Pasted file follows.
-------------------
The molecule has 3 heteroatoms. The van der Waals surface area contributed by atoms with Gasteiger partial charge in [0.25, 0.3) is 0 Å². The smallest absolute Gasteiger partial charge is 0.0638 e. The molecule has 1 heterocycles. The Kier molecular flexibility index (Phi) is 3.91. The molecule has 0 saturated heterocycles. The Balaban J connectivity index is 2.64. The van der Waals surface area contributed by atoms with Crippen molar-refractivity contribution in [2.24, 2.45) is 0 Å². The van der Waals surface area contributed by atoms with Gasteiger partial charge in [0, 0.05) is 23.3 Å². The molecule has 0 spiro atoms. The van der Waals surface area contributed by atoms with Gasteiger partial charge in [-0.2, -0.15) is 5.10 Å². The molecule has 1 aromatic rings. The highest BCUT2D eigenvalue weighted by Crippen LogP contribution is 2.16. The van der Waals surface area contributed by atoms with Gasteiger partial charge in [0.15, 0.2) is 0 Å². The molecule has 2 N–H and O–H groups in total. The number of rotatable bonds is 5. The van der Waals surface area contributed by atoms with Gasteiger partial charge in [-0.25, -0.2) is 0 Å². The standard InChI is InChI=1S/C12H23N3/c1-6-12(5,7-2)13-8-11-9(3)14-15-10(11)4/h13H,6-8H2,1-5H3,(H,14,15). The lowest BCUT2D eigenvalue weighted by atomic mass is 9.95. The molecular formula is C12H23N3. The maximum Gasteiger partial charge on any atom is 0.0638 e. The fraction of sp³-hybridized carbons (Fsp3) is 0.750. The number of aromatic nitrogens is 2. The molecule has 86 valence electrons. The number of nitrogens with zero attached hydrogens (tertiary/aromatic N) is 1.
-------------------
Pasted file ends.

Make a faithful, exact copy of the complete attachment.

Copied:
The molecule has 3 heteroatoms. The van der Waals surface area contributed by atoms with Gasteiger partial charge in [0.25, 0.3) is 0 Å². The smallest absolute Gasteiger partial charge is 0.0638 e. The molecule has 1 heterocycles. The Kier molecular flexibility index (Phi) is 3.91. The molecule has 0 saturated heterocycles. The Balaban J connectivity index is 2.64. The van der Waals surface area contributed by atoms with Crippen molar-refractivity contribution in [2.24, 2.45) is 0 Å². The van der Waals surface area contributed by atoms with Gasteiger partial charge in [0, 0.05) is 23.3 Å². The molecule has 0 spiro atoms. The van der Waals surface area contributed by atoms with Gasteiger partial charge in [-0.2, -0.15) is 5.10 Å². The molecule has 1 aromatic rings. The highest BCUT2D eigenvalue weighted by Crippen LogP contribution is 2.16. The van der Waals surface area contributed by atoms with Gasteiger partial charge in [0.15, 0.2) is 0 Å². The molecule has 2 N–H and O–H groups in total. The number of rotatable bonds is 5. The van der Waals surface area contributed by atoms with Gasteiger partial charge in [-0.25, -0.2) is 0 Å². The standard InChI is InChI=1S/C12H23N3/c1-6-12(5,7-2)13-8-11-9(3)14-15-10(11)4/h13H,6-8H2,1-5H3,(H,14,15). The lowest BCUT2D eigenvalue weighted by atomic mass is 9.95. The molecular formula is C12H23N3. The maximum Gasteiger partial charge on any atom is 0.0638 e. The fraction of sp³-hybridized carbons (Fsp3) is 0.750. The number of aromatic nitrogens is 2. The molecule has 86 valence electrons. The number of nitrogens with zero attached hydrogens (tertiary/aromatic N) is 1.